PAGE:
Ethics in journalism and the Cheryl Kernot affair

A colloquium

Download a copy of “Cheryl Kernot Affair – A Colloquium”

Rhonda Breit, John Harrison, Martin Hirst, Trina McLellan & Desley Bartlett.
School of Journalism & Communication, The University of Queensland.
(2002) Australian Studies in Journalism, 10, 33.

Ethics asks the “ought” question. Ought Laurie Oakes have disclosed Cheryl Kernot’s affair with Gareth Evans? Ought the affair be taken into account in any assessment of Kernot’s motives for defecting to the ALP? Ought Kernot have disclosed the affair to ALP leaders before her defection? Ought Kernot have omitted the affair from her memoir? Ought politicians’ private lives be paraded in public? Ought journalists re-consider their treatment of high-profile women in public life? All these issues and more are discussed in the colloquium below.

Just the facts

Cheryl Kernot was elected as an Australian Democrat Senator for Queensland in 1990, and was leader of the party from 1993 until 1997, when she defected to the Australian Labor Party – cast into Opposition at the 1996 general election after thirteen years in government. Kernot gave as her motivation that she wanted to be in a position to have greater influence on politics and public policy, and in particular to contribute to the defeat of the Howard Liberal government. Kernot resigned from the Senate and successfully contested the marginal House of Representatives seat of Dickson in the 1998 general election and was appointed Shadow Minister for Regional Development, Infrastructure Transport and Regional Services and Shadow Minister for Employment. Recontesting the seat at the 2001 general election Kernot was defeated. Conceding defeat, Kernot announced she would write a book about her experiences in politics.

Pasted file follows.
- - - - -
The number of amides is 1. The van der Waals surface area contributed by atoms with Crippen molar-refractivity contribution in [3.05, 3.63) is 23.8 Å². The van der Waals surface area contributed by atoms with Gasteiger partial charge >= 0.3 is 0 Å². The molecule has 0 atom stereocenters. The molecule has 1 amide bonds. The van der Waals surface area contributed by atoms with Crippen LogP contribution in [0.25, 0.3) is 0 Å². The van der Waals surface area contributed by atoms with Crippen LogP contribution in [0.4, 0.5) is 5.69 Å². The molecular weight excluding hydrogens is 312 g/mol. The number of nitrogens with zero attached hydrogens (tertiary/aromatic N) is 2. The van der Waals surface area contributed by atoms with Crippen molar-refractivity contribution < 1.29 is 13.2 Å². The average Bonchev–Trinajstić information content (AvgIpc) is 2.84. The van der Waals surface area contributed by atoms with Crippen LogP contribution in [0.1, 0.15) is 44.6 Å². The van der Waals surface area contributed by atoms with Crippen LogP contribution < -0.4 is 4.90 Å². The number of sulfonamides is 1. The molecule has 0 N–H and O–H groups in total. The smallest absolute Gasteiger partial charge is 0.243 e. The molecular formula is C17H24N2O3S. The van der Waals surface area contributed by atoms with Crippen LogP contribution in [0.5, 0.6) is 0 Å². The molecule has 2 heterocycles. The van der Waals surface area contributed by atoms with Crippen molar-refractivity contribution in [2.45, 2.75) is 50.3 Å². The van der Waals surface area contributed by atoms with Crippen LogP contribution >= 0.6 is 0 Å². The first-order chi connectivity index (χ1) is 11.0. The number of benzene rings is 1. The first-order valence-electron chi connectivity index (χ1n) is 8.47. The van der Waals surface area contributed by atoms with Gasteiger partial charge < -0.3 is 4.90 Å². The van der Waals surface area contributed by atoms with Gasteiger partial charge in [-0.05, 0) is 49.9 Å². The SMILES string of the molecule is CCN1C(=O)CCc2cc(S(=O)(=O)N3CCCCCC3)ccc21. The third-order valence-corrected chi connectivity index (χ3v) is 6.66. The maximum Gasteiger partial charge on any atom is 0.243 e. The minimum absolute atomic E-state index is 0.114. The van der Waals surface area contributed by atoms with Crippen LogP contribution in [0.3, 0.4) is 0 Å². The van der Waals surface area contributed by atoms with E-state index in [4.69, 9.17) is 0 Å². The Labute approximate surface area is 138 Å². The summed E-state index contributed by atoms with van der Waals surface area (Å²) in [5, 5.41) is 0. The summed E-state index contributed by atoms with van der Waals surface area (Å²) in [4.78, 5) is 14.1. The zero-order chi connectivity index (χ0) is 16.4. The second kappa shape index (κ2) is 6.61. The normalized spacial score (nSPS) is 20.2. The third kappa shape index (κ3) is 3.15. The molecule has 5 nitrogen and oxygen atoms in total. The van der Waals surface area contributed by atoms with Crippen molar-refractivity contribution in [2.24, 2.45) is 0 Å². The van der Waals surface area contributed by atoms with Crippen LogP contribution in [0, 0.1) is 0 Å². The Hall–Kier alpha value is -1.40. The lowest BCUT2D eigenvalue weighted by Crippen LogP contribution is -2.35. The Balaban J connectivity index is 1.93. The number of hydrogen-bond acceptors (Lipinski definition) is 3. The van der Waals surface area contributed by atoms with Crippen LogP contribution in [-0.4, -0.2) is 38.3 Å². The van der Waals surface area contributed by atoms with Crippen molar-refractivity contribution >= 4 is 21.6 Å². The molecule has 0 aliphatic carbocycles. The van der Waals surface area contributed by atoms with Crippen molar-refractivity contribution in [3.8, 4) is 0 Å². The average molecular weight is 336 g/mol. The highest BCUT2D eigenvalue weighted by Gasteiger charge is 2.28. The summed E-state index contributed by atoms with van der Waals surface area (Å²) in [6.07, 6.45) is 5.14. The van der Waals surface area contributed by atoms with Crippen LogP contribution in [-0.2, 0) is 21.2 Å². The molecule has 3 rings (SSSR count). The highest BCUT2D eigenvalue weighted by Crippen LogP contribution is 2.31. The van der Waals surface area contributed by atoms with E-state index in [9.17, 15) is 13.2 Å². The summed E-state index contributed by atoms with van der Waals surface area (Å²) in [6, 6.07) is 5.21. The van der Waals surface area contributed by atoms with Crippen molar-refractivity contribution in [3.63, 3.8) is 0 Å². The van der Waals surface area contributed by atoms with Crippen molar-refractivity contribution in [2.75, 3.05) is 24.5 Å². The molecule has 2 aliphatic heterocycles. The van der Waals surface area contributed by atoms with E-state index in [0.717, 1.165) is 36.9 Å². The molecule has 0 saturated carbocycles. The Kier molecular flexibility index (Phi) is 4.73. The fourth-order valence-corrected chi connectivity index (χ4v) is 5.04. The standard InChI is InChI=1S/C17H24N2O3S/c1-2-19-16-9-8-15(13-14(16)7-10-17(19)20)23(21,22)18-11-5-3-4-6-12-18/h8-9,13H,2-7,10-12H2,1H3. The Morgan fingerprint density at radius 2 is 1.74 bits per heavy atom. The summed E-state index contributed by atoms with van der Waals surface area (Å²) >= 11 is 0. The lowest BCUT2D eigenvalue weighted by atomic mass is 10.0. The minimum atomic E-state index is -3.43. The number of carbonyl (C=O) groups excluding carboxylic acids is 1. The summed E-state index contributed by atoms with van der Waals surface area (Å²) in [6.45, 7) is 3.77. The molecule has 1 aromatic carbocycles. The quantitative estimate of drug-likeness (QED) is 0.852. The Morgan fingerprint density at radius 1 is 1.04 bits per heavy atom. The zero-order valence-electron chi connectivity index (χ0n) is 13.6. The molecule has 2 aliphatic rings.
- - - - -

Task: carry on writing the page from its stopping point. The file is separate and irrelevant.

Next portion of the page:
Upon release of Kernot’s memoir, Speaking for Myself Again in July 2002, Laurie Oakes, the political editor for the Nine television network, wrote in his weekly column for the Bulletin magazine that the book omitted Kernot’s biggest secret, which Oakes argued, “would cause a lot of people to view her defection … in a different light” (Oakes 2002a, p.16). Oakes did not reveal the secret, but acknowledged that, “for a long time now, some members of the Fourth Estate have been aware of the biggest secret in Kernot’s life”. The secret – that Kernot had conducted a five-year affair with former ALP parliamentarian, Gareth Evans – was revealed by Stephen Mayne to subscribers of his crikey.com website the day Oakes’ Bulletin column was published. Evans, who had left Parliament in 1999 and was now based in Europe, released a statement acknowledging the affair, having vigourously denied it in Parliament when it was raised in March 1998. Kernot went to ground, her publisher cancelling the remainder of her book publicity tour. The ongoing public debate ranged across a number of issues, including the materiality of the Evans-Kernot affair to Kernot’s decision to defect, the public interest justification for disclosing the affair, the timing of the disclosure, Evans’ misleading of Parliament over the affair, the treatment of high-profile women in politics and Kernot’s contribution to public life. The Canberra Press Gallery was split over Oakes’ action. Talkback callers were reported as 80% against Oakes. Oakes himself in the Bulletin the following week wrote of his decision to write the story saying, “The privacy versus public interest debate is an important one. I made a judgement which I and many others believe was right. But it is not a matter of black and white…” (Oakes 2002b, p.19).